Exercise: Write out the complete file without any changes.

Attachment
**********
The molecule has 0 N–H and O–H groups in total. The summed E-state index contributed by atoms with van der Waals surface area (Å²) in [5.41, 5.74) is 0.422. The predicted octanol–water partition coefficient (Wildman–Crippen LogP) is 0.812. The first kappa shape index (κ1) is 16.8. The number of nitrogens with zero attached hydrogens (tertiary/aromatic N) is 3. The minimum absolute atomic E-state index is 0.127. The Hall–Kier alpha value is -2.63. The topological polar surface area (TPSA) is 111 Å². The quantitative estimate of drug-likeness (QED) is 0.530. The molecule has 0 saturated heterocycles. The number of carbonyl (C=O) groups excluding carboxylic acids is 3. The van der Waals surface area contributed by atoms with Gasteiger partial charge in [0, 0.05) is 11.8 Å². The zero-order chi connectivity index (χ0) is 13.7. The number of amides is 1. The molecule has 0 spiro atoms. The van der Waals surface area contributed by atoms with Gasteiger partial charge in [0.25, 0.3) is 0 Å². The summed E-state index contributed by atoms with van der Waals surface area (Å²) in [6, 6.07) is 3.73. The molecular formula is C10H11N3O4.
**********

The molecule has 0 N–H and O–H groups in total. The summed E-state index contributed by atoms with van der Waals surface area (Å²) in [5.41, 5.74) is 0.422. The predicted octanol–water partition coefficient (Wildman–Crippen LogP) is 0.812. The first kappa shape index (κ1) is 16.8. The number of nitrogens with zero attached hydrogens (tertiary/aromatic N) is 3. The minimum absolute atomic E-state index is 0.127. The Hall–Kier alpha value is -2.63. The topological polar surface area (TPSA) is 111 Å². The quantitative estimate of drug-likeness (QED) is 0.530. The molecule has 0 saturated heterocycles. The number of carbonyl (C=O) groups excluding carboxylic acids is 3. The van der Waals surface area contributed by atoms with Gasteiger partial charge in [0, 0.05) is 11.8 Å². The zero-order chi connectivity index (χ0) is 13.7. The number of amides is 1. The molecule has 0 spiro atoms. The van der Waals surface area contributed by atoms with Gasteiger partial charge in [0.25, 0.3) is 0 Å². The summed E-state index contributed by atoms with van der Waals surface area (Å²) in [6, 6.07) is 3.73. The molecular formula is C10H11N3O4.